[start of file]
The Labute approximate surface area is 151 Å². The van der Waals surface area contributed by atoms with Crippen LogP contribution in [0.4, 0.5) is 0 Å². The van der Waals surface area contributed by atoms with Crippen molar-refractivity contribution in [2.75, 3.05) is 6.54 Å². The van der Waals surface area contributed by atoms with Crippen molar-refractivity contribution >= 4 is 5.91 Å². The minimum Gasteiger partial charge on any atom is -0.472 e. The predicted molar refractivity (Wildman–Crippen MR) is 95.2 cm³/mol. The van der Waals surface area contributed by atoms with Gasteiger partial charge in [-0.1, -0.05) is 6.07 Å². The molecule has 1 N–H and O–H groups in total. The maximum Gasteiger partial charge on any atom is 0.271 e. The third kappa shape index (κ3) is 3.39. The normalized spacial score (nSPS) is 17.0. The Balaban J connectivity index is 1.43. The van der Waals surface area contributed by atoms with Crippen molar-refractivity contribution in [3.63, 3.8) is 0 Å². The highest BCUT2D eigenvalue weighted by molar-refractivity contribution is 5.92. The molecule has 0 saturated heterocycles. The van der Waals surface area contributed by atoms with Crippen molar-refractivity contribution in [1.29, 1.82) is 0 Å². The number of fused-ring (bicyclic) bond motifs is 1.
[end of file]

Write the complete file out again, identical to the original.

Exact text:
The Labute approximate surface area is 151 Å². The van der Waals surface area contributed by atoms with Crippen LogP contribution in [0.4, 0.5) is 0 Å². The van der Waals surface area contributed by atoms with Crippen molar-refractivity contribution in [2.75, 3.05) is 6.54 Å². The van der Waals surface area contributed by atoms with Crippen molar-refractivity contribution >= 4 is 5.91 Å². The minimum Gasteiger partial charge on any atom is -0.472 e. The predicted molar refractivity (Wildman–Crippen MR) is 95.2 cm³/mol. The van der Waals surface area contributed by atoms with Gasteiger partial charge in [-0.1, -0.05) is 6.07 Å². The molecule has 1 N–H and O–H groups in total. The maximum Gasteiger partial charge on any atom is 0.271 e. The third kappa shape index (κ3) is 3.39. The normalized spacial score (nSPS) is 17.0. The Balaban J connectivity index is 1.43. The van der Waals surface area contributed by atoms with Crippen molar-refractivity contribution in [3.63, 3.8) is 0 Å². The highest BCUT2D eigenvalue weighted by molar-refractivity contribution is 5.92. The molecule has 0 saturated heterocycles. The van der Waals surface area contributed by atoms with Crippen molar-refractivity contribution in [1.29, 1.82) is 0 Å². The number of fused-ring (bicyclic) bond motifs is 1.